New Federal Sage Grouse Protection Plan Ignores Threat from Ranching | KCET
New Federal Sage Grouse Protection Plan Ignores Threat from Ranching
The Department of the Interior announced a new strategy Tuesday to protect habitat of the imperiled sage grouse, but that strategy essentially ignores what many conservationists fear is the main threat to the rare desert bird.
Interior's Integrated Rangeland Fire Management Strategy is intended to address threats to the grouse from the spread of invasive grasses that increase the frequency and severity of wildfires. Sage grouse rely on habitat made up of patches of sagebrush with open land between the shrubs; frequent wildfires disrupt that habitat by killing back the shrubs.
The Strategy, released as the result of a directive issued by Interior Secretary Sally Jewell in January, will allow land management agencies to work together to manage the threat of wildfire on a landscape-wide level. But with a few minor exceptions, the Strategy fails to address the main reason flammable invasive grasses are spreading in sage grouse country in the first place: cattle grazing.
In her announcement of the release of the Strategy, Secretary Jewell lauded the move toward protecting the grouse from wildfire without regard to agency jurisdictional lines. "We now have a fully integrated Strategy among federal, state, tribal and community partners that provides a set of actions to take now and in the future to fight rangeland fires across the West," said Jewell. "This roadmap takes a comprehensive and scientific approach to protect against some of the most intense wildfires that are damaging the American West's productive rangelands and sagebrush landscapes."
The Strategy is the third and final document released under January's Secretarial Order, which is intended to give agencies a coordinated strategy to use during the 2015 fire season.
Critics of western rangeland policy have long cast the ranching industry as a major threat to the sage grouse, which is being considered for protection under the U.S. Endangered Species Act. (The U.S. Fish and Wildlife Service decided not to protect California's sage grouse population in April.) Invasive grasses, including the dreaded and widespread cheatgrass, are part of the reason: cattle spread the grasses' seeds in their manure and by carrying them on their hides, and their hooves break up the sagebrush steppe's protective cryptobiotic soil crusts that would keep most grass seeds from germinating if left intact.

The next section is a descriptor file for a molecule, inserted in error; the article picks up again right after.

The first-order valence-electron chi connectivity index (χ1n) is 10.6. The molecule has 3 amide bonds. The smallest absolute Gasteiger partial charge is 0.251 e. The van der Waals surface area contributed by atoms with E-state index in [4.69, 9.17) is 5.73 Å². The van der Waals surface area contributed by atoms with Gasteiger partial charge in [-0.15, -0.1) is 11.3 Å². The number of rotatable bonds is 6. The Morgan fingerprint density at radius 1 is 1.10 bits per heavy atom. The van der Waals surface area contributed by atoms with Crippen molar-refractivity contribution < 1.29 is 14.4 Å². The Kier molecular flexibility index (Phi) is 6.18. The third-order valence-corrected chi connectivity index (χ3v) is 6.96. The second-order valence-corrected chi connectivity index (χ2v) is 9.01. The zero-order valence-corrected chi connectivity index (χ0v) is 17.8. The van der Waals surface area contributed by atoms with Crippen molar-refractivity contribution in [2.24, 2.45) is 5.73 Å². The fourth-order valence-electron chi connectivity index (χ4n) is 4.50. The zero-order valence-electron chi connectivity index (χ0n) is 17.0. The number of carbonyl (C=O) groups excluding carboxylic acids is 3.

Cattle can also reduce competition for weeds like cheatgrass by preferentially eating native plants.
Fire isn't a newcomer to the sagebrush steppe lands the sage grouse calls home, but the invasive grasses that have arrived within the last century up the ante considerably. Where fires once burned infrequently and at low-intensity due to the abundant unvegetated spaces between shrubs, a steppe colonized by cheat or other grasses can burn hotter, and the continuous supply of fuel covering what had been bare crypto allows fires to spread much more widely. Sagebrush can regrow somewhat handily after a single low-intensity fire, but repeated blazes will eventually convert sagebrush steppe to annual grasslands.
That means that even if the grouse survive the fires, they may have no place to live or breed.
But aside from a brief mention of the fact that grazing can help spread invasive grasses, the Strategy released Tuesday by Interior discusses ranching only briefly, and in just one context: encouraging ranchers to conduct "vegetation treatments" in invasive grass problem areas. "Vegetation treatment" is a bit of rangeland jargon which essentially means "weeding," and can take the form of herbicide spraying, removing encroaching trees, using prescribed fire, or simply setting livestock out to eat the problem plants.